A group of Drury science students learned more about their own genetic past this semester, and in the process learned important lessons about the future of medicine.

Twenty-four students in Dr. Roger Young’s advanced molecular genetics class took samples of their own spit before the class began and sent it to a company called 23andMe, which provides ancestry-related genetic reports for a fee. These reports, called genotypes, can help people generally understand their ancestry and also identify certain traits and health risks.

Just a few years ago, this testing was highly expensive, Young says. Today it can be done “for less than 100 bucks, which is incredible,” he says. That cost trajectory means genetic profiles will soon be an essential – and common – part of the medical industry.

“It seemed like a natural step forward to take this kind of modern business model and apply it to an academic setting,” Young says.

The students learned they each carry some Neanderthal DNA. They learned they might be pre-disposed to certain health conditions or be carriers for diseases that could manifest themselves in their children, if their partners are also carriers. The results largely remained private amongst the students, but it forced them to think about what they’ll do with the information.

“There’s the raw interpretation of the data, then there’s the philosophy and ethical implications of what you do with that information,” Young says.

In Drury’s typical liberal arts fashion, connections were drawn to other disciplines. Philosophy professor Dr. Chris Panza and a genetic counselor from CoxHealth spoke to the class about philosophical and ethical impacts. And the students even entered – and won – a photo contest with 23andMe. Titled “Human Karyotype,” the photo was of 23 of the students lying on the ground representing both the number and the shape of the 23 human chromosomes.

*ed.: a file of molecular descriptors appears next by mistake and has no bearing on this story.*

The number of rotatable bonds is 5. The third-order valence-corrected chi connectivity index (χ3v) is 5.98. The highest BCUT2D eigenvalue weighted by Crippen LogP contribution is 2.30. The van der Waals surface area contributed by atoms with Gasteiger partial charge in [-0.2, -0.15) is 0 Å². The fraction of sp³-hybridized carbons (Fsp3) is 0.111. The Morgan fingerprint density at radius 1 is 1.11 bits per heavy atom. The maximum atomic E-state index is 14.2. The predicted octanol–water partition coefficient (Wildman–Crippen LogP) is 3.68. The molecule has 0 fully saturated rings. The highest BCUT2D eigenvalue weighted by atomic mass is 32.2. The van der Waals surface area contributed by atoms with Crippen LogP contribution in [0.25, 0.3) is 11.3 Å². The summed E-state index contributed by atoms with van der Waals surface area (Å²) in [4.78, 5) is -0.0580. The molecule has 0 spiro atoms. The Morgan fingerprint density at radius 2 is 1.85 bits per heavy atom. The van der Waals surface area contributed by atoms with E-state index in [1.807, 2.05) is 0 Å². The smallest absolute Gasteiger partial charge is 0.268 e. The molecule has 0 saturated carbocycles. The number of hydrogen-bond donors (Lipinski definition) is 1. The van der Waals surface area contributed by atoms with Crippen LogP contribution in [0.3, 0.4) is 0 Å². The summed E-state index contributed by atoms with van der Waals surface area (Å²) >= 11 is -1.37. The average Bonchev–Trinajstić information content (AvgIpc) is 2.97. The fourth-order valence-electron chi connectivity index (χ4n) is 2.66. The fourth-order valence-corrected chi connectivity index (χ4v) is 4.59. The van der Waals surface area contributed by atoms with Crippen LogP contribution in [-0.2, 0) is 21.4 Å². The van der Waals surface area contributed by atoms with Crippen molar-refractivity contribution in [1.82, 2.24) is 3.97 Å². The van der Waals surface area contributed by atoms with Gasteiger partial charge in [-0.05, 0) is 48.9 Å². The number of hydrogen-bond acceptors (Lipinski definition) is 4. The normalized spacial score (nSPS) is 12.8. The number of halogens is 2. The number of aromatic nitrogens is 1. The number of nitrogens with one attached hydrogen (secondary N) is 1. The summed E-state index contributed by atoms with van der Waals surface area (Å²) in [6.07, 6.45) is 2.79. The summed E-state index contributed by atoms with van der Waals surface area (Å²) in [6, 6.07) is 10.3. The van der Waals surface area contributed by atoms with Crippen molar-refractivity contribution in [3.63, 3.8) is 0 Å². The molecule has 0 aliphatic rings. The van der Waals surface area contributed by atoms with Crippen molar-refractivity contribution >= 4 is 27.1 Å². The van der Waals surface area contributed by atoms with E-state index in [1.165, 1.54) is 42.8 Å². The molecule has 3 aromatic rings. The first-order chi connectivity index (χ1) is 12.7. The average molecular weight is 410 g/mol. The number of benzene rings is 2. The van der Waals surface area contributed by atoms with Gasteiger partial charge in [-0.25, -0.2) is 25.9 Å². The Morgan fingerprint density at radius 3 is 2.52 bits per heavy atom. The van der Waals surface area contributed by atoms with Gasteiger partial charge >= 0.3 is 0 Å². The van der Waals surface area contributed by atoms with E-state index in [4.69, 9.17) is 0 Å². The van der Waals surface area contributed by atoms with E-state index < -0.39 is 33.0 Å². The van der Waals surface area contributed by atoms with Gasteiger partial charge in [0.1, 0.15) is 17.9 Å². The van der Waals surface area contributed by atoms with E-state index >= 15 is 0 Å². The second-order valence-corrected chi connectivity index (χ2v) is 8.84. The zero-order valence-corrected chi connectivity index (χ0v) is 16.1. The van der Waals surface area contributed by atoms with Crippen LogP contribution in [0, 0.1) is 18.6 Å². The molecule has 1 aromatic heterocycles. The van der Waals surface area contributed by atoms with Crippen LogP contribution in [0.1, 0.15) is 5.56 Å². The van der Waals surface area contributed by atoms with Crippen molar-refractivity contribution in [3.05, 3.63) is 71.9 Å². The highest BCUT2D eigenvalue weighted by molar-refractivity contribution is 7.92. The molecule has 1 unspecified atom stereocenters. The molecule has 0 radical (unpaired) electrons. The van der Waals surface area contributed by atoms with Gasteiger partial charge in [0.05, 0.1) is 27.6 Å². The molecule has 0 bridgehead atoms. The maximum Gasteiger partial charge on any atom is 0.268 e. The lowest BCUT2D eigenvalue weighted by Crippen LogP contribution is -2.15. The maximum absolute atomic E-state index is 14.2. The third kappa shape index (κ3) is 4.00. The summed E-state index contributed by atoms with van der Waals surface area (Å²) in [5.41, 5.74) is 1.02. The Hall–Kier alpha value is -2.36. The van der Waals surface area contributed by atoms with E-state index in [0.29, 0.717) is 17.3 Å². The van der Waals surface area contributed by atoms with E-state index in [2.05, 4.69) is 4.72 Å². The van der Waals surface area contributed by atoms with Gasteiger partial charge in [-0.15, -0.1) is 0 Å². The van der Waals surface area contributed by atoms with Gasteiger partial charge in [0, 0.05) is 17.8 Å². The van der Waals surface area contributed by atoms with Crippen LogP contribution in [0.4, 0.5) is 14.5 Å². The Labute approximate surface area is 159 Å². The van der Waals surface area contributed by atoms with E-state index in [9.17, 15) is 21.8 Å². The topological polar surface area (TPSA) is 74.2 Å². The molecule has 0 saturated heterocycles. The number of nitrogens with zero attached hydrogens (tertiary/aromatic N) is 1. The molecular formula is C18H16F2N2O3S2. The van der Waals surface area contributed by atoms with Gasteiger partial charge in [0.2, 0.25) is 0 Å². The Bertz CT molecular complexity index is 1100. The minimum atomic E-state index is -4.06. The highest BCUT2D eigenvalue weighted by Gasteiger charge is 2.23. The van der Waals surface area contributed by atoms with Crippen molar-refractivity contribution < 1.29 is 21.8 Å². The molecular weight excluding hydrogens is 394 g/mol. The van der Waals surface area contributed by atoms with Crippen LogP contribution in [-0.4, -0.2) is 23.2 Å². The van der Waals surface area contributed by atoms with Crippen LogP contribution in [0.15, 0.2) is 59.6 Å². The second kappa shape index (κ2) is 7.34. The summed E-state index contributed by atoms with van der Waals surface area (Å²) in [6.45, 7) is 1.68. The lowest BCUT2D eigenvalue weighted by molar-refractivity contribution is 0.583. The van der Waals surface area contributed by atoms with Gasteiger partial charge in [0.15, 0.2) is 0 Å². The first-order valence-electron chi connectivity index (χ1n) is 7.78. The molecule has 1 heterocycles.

“Human Karyotype," by Drury student Ashleigh Spalding. The photo depicts Spalding's 23 classmates posing as human chromosomes.

“Human Karyotype,” by Drury student Ashleigh Spalding.

The students used a $300 prize from the contest to hold an event on campus and spoke to about 100 people about the process of genetic testing, condensing their 15-week journey into about a 15-minute presentation.

“A fair number of these students are going into the medical field on some level, and because genetics will be ubiquitous in a decade or less, these students will be prepared to understand this, and teach other people about it,” Young says. “When they sit for their MCATs or medical school interviews, they’ll be able to talk on a knowledgeable level about the future of medicine.”

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Story by Mike Brothers, Drury’s director of media relations. 

Disabled veterans get free photos from Drury students

SPRINGFIELD, Mo., Nov. 10, 2011 —The Department of Art & Art History and Photography Studies are providing free family portraits for Disabled American Veterans around the area. The sessions are available to the first 50 families that make a reservation. Rebecca Miller, Associate Professor and Photography Program Coordinator, organized the event and her students provide the photography skills.

The idea for the service was sparked in the spring of 2011 from a report on NBC’s Nightly World News from their “Making a Difference” segment. Photographers in Atlanta were offering similar service, and this inspired Miller to get Drury University involved. The contributions that the Drury community has made have allowed the portraits to be cost-free.

“I wanted to give something back to those who have sacrificed so much for our country and freedoms,” Miller said.

Photography sessions are available on the following days:

Saturday, Nov. 12

Tuesday, Nov. 15

Thursday, Nov. 17

Saturday, Nov. 19

For reservations, call Miller at (417) 873-6337 or e-mail her at rmiller01@drury.edu.

Media Contact: Rebecca Miller, Associate Professor of Art & Art History,  Office: (417) 873-6337, E-mail: rmiller01@drury.edu